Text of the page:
Tar Baby, a sculpture created by Stephen LeBlanc, is dedicated to the memory of Helen Koernig, a a gardening enthusiast. The memorial is a bronze representation of Helen’s daughter Kate’s beloved Shetland pony and is located near the Hudson lake.
Under a Watchful Eye
Under a Watchful Eye portrays a mother bear looking on over two bear cubs depicted in the adjacent Hanging Around sculpture. The bronze sculpture was created by sculptor Stephen LeBlanc, whose art reflects a passion for wildlife and the great outdoors. It can be found at Hudson Gardens' west entrance, adjacent to the Mary Carter Greenway Trail and the South Platte River. Donated by Mary Bradford in honor of Wendy Kempf Bowe, Under a Watchful Eye was selected for placement by the City of Littleton Fine Arts Committee in 1996.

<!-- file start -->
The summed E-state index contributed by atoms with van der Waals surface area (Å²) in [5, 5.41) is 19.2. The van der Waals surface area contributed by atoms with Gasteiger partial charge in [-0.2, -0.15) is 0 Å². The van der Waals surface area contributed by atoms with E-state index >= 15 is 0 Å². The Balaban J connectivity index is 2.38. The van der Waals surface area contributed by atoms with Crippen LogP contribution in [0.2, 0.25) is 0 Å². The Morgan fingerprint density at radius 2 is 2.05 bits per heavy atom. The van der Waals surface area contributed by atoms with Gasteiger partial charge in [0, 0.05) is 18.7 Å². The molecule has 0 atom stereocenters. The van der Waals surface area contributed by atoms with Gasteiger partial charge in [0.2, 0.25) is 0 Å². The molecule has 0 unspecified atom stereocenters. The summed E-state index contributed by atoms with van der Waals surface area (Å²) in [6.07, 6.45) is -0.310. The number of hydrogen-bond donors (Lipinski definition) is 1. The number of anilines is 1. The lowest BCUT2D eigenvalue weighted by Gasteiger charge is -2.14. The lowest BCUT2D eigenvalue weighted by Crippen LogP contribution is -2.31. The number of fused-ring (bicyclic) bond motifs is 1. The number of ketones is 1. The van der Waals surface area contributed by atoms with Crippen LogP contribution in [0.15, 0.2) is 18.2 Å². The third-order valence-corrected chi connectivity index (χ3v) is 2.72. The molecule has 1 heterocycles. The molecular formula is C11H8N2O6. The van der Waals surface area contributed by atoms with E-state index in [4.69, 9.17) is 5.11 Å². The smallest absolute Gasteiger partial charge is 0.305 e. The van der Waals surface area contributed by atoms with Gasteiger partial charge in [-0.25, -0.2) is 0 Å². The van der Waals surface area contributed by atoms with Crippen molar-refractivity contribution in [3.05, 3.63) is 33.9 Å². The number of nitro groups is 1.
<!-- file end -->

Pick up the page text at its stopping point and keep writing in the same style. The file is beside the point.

Water Drop is built from reclaimed industrial steel pieces that are welded together to form a droplet of water, which symbolizes the connection between water and the industrial process. According to artist Maureen Hearty, Water Drop provides “an invitation to consider modernization's wastefulness of water with hopes to inspire conservation.” The sculpture was one of sixteen sculptures showcased in Hearty’s ‘Iron Cycle’ sculpture exhibition, held at Hudson Gardens during summer 2016. Following the exhibition, Water Drop was added to the permanent art collection. It is located near the north end of the Hudson lake.